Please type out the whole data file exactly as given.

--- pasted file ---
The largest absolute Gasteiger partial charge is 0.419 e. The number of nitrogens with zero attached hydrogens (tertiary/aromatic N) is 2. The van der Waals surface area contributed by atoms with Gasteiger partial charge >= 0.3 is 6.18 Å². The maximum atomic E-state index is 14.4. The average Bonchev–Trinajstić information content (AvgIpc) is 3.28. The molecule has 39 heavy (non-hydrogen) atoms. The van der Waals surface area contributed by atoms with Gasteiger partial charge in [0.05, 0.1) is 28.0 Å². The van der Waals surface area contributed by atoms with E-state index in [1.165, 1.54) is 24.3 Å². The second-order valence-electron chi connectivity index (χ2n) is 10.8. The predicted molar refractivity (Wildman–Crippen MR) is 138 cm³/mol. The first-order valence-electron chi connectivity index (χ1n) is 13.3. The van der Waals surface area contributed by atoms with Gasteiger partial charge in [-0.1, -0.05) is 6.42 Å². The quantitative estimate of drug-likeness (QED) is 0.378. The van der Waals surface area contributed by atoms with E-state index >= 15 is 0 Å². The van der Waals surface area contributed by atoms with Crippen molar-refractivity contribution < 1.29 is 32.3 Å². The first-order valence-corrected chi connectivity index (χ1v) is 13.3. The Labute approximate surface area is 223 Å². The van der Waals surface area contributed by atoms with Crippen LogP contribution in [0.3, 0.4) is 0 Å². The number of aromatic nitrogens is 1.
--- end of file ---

The largest absolute Gasteiger partial charge is 0.419 e. The number of nitrogens with zero attached hydrogens (tertiary/aromatic N) is 2. The van der Waals surface area contributed by atoms with Gasteiger partial charge >= 0.3 is 6.18 Å². The maximum atomic E-state index is 14.4. The average Bonchev–Trinajstić information content (AvgIpc) is 3.28. The molecule has 39 heavy (non-hydrogen) atoms. The van der Waals surface area contributed by atoms with Gasteiger partial charge in [0.05, 0.1) is 28.0 Å². The van der Waals surface area contributed by atoms with E-state index in [1.165, 1.54) is 24.3 Å². The second-order valence-electron chi connectivity index (χ2n) is 10.8. The predicted molar refractivity (Wildman–Crippen MR) is 138 cm³/mol. The first-order valence-electron chi connectivity index (χ1n) is 13.3. The van der Waals surface area contributed by atoms with Gasteiger partial charge in [-0.1, -0.05) is 6.42 Å². The quantitative estimate of drug-likeness (QED) is 0.378. The van der Waals surface area contributed by atoms with E-state index >= 15 is 0 Å². The van der Waals surface area contributed by atoms with Crippen molar-refractivity contribution < 1.29 is 32.3 Å². The first-order valence-corrected chi connectivity index (χ1v) is 13.3. The Labute approximate surface area is 223 Å². The van der Waals surface area contributed by atoms with Crippen LogP contribution in [0.3, 0.4) is 0 Å². The number of aromatic nitrogens is 1.